I Am Here Manga Review


Sumino is invisible. No one notices her at school, her classmates always leave her out of their groups, and her teachers barely notice when she’s gone. But on her blog she has friends who love looking at her pictures and provide advice for her everyday troubles. When one of the most popular boys in school finally notices her and admits he’s been watching her all along, Sumino must decide if she has the will to step out from the shadows and join her classmates in the light.

I Am Here is pretty short, only about 19 chapters from start to finish, but I think it manages to pack in a lot of interesting story and art that held me pretty well. To its credit, I think this is probably one of the only manga I have read so far where the internet played an integral role in the story. This allows it to create a great conversation surrounding the nature of friendship when it comes to reality vs the internet. By including this, I Am Here also takes a look at the differences and conflicts that can arise between online personas and real-life personalities. Combine this with some great and expressive art, and you have a pretty solid series that I think only really has a few minor flaws.


The art style for I Am Here is slightly old-school and very much shoujo. It uses many of the standard points of style you see in typical shoujo manga including: very large eyes, a slightly Moe style, and flowery or sparkly effects to create those heart-throb moments. But I think Ema Toyama does a great job pairing these more traditional effects with expressive emotions to create scenes with a surprising amount of tension. With the addition of panel design that’s fairly large and spaced out, Toyama leaves herself a lot of room to play with creating scenes of social tension and romance. She also makes use of full-page spreads and splashes to give more impact to certain scenes, and when these are combined with the more traditional effects it creates some great shoujo romance moments. However, though I don’t think this is anything good or bad, the character design for Sumino makes her look like a sad puppy. The two little hair swoops on either side of her head makes it look like she’s got sad puppy ears. Maybe this is a way to make her look more sad and dejected all the time. It fits with her overall character for the most part, but I think she will always remind me of a dejected puppy when I look at her.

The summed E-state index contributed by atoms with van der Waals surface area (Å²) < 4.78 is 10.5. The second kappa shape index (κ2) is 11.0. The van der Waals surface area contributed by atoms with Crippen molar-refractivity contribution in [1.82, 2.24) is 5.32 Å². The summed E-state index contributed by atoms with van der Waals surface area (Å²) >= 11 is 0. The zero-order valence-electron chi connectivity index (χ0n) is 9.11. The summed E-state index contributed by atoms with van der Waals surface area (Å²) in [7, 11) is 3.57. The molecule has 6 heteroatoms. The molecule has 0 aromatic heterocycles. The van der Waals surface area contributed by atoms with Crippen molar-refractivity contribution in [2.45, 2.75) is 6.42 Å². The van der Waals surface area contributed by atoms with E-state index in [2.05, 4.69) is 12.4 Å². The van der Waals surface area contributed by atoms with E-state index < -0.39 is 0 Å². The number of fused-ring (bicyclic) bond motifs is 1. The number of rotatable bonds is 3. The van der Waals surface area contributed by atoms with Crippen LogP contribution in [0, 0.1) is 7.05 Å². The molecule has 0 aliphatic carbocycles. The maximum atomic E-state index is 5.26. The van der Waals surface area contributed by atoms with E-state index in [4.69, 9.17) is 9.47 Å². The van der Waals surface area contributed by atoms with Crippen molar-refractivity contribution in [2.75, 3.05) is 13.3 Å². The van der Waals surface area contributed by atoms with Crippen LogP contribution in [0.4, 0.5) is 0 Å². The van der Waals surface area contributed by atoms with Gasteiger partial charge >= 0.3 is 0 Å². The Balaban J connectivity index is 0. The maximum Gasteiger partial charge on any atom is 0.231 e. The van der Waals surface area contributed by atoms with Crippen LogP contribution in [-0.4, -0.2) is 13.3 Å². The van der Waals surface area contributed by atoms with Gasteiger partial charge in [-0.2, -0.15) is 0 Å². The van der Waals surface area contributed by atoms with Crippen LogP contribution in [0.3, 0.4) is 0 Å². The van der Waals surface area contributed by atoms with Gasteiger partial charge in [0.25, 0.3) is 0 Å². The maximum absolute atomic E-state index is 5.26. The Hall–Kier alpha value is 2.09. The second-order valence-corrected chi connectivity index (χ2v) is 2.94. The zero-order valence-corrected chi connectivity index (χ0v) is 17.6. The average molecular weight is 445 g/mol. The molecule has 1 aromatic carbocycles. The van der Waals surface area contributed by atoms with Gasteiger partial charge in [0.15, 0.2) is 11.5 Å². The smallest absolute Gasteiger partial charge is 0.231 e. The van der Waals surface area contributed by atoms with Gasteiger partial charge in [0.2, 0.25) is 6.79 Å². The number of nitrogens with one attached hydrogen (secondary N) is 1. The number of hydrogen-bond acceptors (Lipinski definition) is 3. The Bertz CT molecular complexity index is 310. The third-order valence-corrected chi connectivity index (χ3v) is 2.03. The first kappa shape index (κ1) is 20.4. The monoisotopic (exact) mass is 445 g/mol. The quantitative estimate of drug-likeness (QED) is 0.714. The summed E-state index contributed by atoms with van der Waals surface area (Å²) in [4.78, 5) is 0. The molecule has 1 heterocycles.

One of the best parts of this manga is the way it looks at friendship both in terms of making friends at school and having friends online. Like I said above, this is probably one of the first mangas I’ve read that addressed this type of friendship directly and made it a major part of the story. Sumino has always had problems making friends at school and so she turns to the internet to express her loneliness in hopes that someone will notice her. After a year of posting photos and talking about her troubles at school, someone finally replied. That someone was a person going by the name of Black Rabbit. He was quickly joined by another named Mega Pig. These two quickly became a support network for Sumino, offering the advice and companionship she was lacking in real life. The internet has become an integral part of all of our lives, and I think Sumino turning to her blog for support is something we all can relate to. With the growth of social media, places like Facebook and Twitter have become places where people can share their lives and connect with people they may not be able to see in real life. I Am Here does a great job of showing just how much these connections can impact someone. When the manga starts to turn to Sumino making “real life” connections with the people around her in her class, we get to see this conflict of opinion on whether the friends you make over the internet are actually real friends. Toyama toes this line pretty well, showing that it is important to have friends you can directly rely on, but it’s not necessarily a bad thing to have friends online as well. As Black Rabbit’s identity is revealed, we get to see more clearly how online relationships can have real life impacts. Just like Sumino’s life was dramatically changed by the support of her online friends, Black Rabbit was given the support he needed to feel better about himself through reading her blog.